As we walked the couple continued to bicker. I got the sense that they were arguing their cases before me. She had trashed his apartment, he said. She countered that he only damage she had made was the hole in the wall where he had smashed her skull. He complained that he had come home from work at 4:00 in the morning to find her, uninvited, at his place, having broken things, including the clock radio he was carrying. She reminded him that he still owed her that money. I simply didn't care. I just wanted to get them to the police station where, if they continued along the path they were heading down, they would both wind up being arrested within 5 minutes.

We crossed the street and walked to the alley behind the Municipal Building where the police station was located, and got a surprise.

They were closed. The lights were on, but the doors were locked. Their hours of operation were clearly marked on the door.

The scene became surreal as the three of us began banging on the doors and windows, trying to attract the attention of anyone within. To no avail. I briefly wondered if maybe the half-dozen police cars parked behind the station were alarmed, and if maybe we could attract someone's attention by setting one off. I quickly thought better of it, and resumed pounding.

After several minutes of this, the man announced that he had had enough and was heading back to his apartment - to trash the place so that he could blame it on her, the woman assured me. When we had arrived at the police station, the man had wisely thrown away the broken clock radio he was carrying into a large garbage can placed incongruously by the police station's main door. This was probably a good idea, because if he had walked into the police station carrying an air of barely suppressed rage and a potentially deadly weapon, he would probably have been immediately maced, cuffed, and thrown into a cell. Without the object, he posed marginally less of a threat than with it, so I felt some of the danger to the woman may have passed.

After he left, the woman and I (plus Haley) walked around the municipal building looking for signs of life, but didn't see anyone. I realized the best bet would be to call 911 and get patched through to the city dispatcher, who could arrange for a patrolling policeman in a squad car to meet up with the woman. Unfortunately, neither of us were carrying cell phones, and the closest pay phone was back the way we had come, half a block past the bakery.

Dammit, I needed to order my cupcakes. We walked to the bakery carefully, keeping an eye out for potential ambush. I stuck my head in the bakery and placed my order for 15 chocolate and 15 vanilla cupcakes to be picked up later in the morning.

I walked the woman to the pay phone and took my leave. I advised her to stay away from the apartment and stay away from him, and then Haley and I completed the last half-mile or so home.

So what happened next? I have no idea. When I went to pick up my cupcakes a little later there were no police cruisers or ambulances waiting outside of any houses near the bakery. I haven't heard about any assaults or murders in town today. But who knows?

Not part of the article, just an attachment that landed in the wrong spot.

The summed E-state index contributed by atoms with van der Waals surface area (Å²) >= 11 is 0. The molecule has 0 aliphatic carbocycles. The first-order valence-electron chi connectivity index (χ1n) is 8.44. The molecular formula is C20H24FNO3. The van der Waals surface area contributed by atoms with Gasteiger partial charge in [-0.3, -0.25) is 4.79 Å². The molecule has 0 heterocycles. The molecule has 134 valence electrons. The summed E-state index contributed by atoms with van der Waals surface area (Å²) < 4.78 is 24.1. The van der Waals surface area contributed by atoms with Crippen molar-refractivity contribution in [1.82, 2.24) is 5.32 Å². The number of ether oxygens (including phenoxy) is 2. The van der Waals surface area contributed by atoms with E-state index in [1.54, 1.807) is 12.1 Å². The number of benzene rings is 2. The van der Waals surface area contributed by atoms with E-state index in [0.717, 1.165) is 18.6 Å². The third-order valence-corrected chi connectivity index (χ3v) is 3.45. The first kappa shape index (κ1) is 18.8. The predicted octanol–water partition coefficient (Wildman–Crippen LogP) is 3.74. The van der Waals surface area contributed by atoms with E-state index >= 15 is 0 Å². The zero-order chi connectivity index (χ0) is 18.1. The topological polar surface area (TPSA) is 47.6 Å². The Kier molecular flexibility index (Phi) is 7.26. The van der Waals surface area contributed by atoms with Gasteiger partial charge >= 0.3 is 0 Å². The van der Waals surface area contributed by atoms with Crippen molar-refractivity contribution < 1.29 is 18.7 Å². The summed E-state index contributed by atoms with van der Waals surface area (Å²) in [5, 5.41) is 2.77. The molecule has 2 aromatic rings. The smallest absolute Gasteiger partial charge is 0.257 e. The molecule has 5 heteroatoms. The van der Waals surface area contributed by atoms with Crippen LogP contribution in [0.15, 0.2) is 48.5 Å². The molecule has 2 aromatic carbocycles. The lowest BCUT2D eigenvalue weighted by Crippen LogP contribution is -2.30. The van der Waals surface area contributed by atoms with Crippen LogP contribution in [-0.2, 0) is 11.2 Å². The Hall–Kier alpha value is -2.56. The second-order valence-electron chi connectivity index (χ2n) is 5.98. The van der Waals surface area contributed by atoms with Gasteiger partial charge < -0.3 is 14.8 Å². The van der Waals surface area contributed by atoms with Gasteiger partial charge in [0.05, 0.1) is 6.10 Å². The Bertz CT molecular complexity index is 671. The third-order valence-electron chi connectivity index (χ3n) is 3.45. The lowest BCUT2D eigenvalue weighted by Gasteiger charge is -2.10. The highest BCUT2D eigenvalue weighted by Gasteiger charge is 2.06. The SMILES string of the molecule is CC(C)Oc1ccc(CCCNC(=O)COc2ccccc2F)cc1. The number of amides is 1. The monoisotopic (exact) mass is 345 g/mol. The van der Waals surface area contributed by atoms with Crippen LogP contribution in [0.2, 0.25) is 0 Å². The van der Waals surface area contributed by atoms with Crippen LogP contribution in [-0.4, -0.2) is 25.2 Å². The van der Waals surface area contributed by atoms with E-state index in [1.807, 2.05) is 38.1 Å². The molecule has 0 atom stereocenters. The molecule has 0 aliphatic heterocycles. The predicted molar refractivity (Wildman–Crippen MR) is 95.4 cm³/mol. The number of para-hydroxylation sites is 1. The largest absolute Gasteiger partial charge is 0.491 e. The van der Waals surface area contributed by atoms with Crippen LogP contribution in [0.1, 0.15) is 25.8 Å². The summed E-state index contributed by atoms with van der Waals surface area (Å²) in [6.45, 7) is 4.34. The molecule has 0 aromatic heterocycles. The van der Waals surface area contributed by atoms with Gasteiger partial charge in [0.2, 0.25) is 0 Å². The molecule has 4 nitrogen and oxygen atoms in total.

Odds are they will not keep their distance from each other. They will probably have a violent confrontation in the near future. I just don't know.

I guess I'm not cut out for the big city, where "not getting involved" is a rule of life. And the rule of the rural regions is "What you do is your own business," at least according to the 2003 remake of The Texas Chainsaw Massacre. Maybe I'm temperamentally suited to the neighborhood structure of the suburbs. Maybe I belong right where I am.

It's nearly 4:00 in the morning. I've been up for nearly 24 hours. I think it's time to go to bed.


Anonymous said...

Dah ha -- NOW we see the loopholes inherent in the system. This is JMF, posting anonymously - tee hee -- b/c I didn't feel like setting up my own blog. It is afterall 10PM and past my bedtime. AND I was insulted that it labeld the password I created as "incorrect"...sigh. Anyway...I'm not living up to my call sign by saying this but...No harry you are not cut out for the big city and not getting involved. Yes you are cut out for involvement, given your incapability of saying no to requests for help and equivalent incapability of withholding help unasked for. Glad you and Haley made it out unscathed! Hey, you bringing Haley with you this weekend? There could be more dogs at Bill's feet that we need pictures of.
Bill would be proud. I stayed awake to watch Kerry...somebody else is blathering now. Maybe they'll say something that will piss me off enough to make me post something that will live up to my call sign.

D.B. Echo said...

Hey, little girl! How are you? No, I don't think Haley will stop down for the weekend - next time I'm heading down for a quick afternoon visit I'll take her, but a whole weekend will be a bit much for her. And since that slacker Bill probably won't remember to take a canera, I'll make sure I pack one of my own. To get pictures of the dogs, at least!

Anonymous said...

Well now it appears I haven't heard this tory before. However would this story not been told to me?
Tis a mystery...I wonder if another monley will clear it up? :)

This story also makes me hungry for cupcakes and donuts. The enemy of all carb concious people, of which i am not.